“What to know before you go” took on new meaning post September 11, 2001. Both domestic and international travel has drastically changed. It is imperative travelers understand their rights and responsibilities should their travel plans be disrupted.
Flight bumps or delays, medical and legal emergencies, I.D. and money theft, baggage problems, weather issues, and terrorism all constitute risk to the traveler. The more time spent traveling, the greater the risk. Travel insurance may circumvent some of that risk.
Education is the key, whether the traveler is an individual, part of a group, or a student; and whether travel is domestic or international. Make sure to research as much as possible before setting foot outside the door of an airport, train or bus station. Know what each traveler’s travel insurance policy covers and what it does not for the particular type of travel: business, vacation, family trips, or cruises. There may be supplementary coverage issued by the cruise line, amusement park, or groups such as AAA.
If travel is frequent, consider an insurance package plan. Many plans offer annual coverage, basic or abroad major medical insurance coverage or a package for a single trip around the world.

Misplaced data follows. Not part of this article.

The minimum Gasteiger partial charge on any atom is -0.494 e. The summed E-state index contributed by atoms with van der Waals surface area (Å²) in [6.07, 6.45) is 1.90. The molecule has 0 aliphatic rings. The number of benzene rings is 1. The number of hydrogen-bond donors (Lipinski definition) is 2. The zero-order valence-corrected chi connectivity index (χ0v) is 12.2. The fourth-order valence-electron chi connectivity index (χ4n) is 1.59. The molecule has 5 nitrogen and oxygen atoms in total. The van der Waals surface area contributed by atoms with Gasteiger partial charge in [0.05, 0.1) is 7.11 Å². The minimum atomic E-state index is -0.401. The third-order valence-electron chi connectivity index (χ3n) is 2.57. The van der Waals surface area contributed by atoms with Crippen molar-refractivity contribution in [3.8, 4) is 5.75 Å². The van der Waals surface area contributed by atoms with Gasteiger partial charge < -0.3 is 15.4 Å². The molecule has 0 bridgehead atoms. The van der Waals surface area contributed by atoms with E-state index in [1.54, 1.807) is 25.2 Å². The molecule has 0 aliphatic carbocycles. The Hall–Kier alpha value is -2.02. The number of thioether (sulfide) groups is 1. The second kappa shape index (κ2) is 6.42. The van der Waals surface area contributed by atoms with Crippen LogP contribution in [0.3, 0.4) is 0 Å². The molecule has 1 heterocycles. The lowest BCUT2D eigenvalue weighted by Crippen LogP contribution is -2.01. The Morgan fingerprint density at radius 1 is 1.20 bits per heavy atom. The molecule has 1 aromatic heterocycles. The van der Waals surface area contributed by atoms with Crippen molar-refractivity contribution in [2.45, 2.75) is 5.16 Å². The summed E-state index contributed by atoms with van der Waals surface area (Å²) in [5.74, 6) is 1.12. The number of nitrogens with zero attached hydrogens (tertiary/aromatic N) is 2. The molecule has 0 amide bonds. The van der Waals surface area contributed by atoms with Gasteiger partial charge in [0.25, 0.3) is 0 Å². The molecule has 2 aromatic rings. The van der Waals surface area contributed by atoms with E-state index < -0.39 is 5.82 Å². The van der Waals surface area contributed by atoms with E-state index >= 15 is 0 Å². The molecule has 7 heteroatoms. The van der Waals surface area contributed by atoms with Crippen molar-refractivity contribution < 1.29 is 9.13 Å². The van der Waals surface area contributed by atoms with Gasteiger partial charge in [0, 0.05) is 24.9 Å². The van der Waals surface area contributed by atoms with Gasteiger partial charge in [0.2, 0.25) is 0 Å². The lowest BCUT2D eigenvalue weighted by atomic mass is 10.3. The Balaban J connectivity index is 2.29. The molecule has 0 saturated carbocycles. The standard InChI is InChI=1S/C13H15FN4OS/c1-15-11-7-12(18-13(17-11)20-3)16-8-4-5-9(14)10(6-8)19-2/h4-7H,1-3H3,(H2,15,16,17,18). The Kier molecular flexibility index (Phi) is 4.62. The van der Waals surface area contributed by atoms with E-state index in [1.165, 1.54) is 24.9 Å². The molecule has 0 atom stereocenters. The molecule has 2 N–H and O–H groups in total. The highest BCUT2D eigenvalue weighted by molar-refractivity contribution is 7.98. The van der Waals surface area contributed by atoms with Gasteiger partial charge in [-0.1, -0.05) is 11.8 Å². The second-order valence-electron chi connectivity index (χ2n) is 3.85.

Cruises ship vacations are a prime example of “what to know before you go.” Everything from three day cruises to cruises around the world invite travel risk as most cruises parlay into international waters and into regions where the traveler may be unfamiliar with local custom and local laws.
World cruises pose several risks, personal to logistical. Travelers may be on a ship over 100 days, stopping at ports of call that may be regular tourist venues or remote layovers in countries on the State Department’s travel warning lists.
Wading through what kind of travel insurance is needed can be daunting. Most cruises start with a flight to the initial boarding destination and back again. The National Transportation Safety Board‘s preliminary 2008 U.S. general aviation accident statistics depict over seven accidents per 100,000 flight hours with over one fatality. That translates to over 1500 U.S. general aviation accidents and 275 U.S. general aviation fatal accidents in 2008. Check the fine print of the ticket purchased and credit card used to purchase the ticket. Additional flight accident insurance may be prudent.
There may be a bus to take the traveler to the cruise line or a car may have to be rented. Optional car rental insurance added to the policy that may or may not be attached to travel tickets or credit cards may evade problem should there be an accident on the way to the cruise line.
Shore excursions, unless purchased through the ship’s bursar, may result in trips into inner city areas for that “local flavor” of culture and food that many travelers crave. Research the local laws and culture before venturing into the unknown. There may be gang activity or drug activity in the area. If troubles arise and injury or death results, accidental death and dismemberment insurance and medical evacuation insurance provide additional coverage and piece of mind inexpensively.
Most travel insurance reimburses the traveler after the fact. If medical care is needed, make certain that enough cash is on hand to pay for services.